Though she lacks any formal scientific training in herding back crop-raiding wild elephants to their forest environs, 38-year-old R. Valliyamma looks confident in her new role as the first woman in Kerala to head a unit of Forest Department’s Rapid Action Force to mitigate escalating human-animal conflicts.
“My selection to this post proves managing wild elephants is no more a male bastion. My growing up in forest fringe tribal village Vadakottathara in Attappady as member of a family with harmonious relationship with the wild animals has provided me enough capability to carry out this challenging job. I know elephants and their behavioural patterns since schildhood,” said Valliyamma in an interaction with The Hindu a day after taking charge as RAF unit head at Agali under Mannarkkad Forest Division.
She is now leading a 10-member team comprising two beat forest officers and five forest watchers in Agali region, where wild pachyderms from Coimbatore and Nilgiris districts of Tamil Nadu engage in regular crops raiding apart from posing threat to the lives of local community.
She is getting the new responsibility hardly four months after being promoted as a Section Forest Officer, the first woman in that post in Kerala. In the previous role, she had to manage a section of wild under Mannarkkad Forest Division. As far as Valliyamma is concerned, this is her 15th year with the Forest Department.
The Irula tribal woman had begun her service with Kerala government as a forest guard and her initial years were in fact a hard struggle to rein in sandalwood smugglers and ganja cultivators who roam the Attappady forests.
“I had been fighting hunters, ganja cultivators and sandalwood smugglers with the help of my colleagues in the department. There were instances in which we collectively seized sandalwood pieces weighing more than 35 kg,” she said.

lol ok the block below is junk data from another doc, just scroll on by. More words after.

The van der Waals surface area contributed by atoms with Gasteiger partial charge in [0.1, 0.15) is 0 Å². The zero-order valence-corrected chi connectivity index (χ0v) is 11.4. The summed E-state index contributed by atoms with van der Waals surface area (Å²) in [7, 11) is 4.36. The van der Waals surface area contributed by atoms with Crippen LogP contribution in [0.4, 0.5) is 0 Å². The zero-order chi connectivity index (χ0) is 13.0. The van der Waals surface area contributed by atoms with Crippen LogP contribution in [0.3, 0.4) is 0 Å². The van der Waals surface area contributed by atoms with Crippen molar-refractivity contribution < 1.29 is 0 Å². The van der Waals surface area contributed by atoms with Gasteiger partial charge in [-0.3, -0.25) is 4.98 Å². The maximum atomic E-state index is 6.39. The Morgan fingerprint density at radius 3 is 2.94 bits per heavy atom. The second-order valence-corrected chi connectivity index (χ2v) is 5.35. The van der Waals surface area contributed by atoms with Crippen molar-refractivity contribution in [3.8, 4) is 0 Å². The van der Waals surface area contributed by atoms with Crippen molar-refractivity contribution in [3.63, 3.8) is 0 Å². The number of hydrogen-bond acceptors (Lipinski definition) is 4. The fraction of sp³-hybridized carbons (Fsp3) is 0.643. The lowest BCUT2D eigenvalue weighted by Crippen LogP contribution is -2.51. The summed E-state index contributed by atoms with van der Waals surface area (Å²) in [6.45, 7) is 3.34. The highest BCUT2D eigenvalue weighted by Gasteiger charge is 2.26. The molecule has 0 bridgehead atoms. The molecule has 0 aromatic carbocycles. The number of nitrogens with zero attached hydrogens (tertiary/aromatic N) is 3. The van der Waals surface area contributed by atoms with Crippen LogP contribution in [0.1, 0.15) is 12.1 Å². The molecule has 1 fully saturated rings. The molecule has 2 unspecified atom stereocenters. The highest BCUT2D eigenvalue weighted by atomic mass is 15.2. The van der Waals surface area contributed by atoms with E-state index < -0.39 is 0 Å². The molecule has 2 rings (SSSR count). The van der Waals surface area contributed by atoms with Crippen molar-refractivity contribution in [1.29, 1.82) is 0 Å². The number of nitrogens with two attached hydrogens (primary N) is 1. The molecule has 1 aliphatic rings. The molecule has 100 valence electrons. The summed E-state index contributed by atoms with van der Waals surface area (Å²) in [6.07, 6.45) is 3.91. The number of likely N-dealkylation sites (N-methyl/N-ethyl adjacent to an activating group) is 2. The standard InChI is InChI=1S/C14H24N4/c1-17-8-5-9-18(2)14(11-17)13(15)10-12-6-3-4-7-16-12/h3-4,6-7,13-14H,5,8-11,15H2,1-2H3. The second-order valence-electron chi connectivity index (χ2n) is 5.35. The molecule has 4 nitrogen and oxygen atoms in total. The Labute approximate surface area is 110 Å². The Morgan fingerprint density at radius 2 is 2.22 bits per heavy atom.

Before becoming section forest officer, her designation was Beat Forest Officer.
“After failing pre-degree, I was working as an Anganwadi helper. My engagement with forest protection began after getting selected under a special recruitment drive by the Kerala Public Service Commission. But my family and friends were initially worried because the job was too risky,” said Valliyamma.
“My parents were nominal farmers and the land we inherited was barren. I married Sivan, a weaver. But he lost his job when the local weaving centre closed down. To make ends meet, I became an Anganwadi worker. The job exposed me to the world outside and I was determined to find a government job,” recalled the mother of two school-going children.
Apart from her official assignments, Valliyamma is also the secretary of the Adivasi Forest Protection Samithy at Melechavadiyoor. The tribal collective is engaged in social forestry apart from coordinating with the Forest Department to collect forest produce. “Fear never prevented me from going deep inside the forests for conservation-related matters. I prefer working outside than going through files in office,” she said.
She is the first person in her extended family to enter government service. “The new responsibility is reflection of the absolute faith my superiors have in me. I will live up to their expectations,” she said.
source: http://www.thehindu.com / The Hindu / Home> News> States> Kerala / by K A Shaji / Allapady (Palakkad) / November 26th, 2017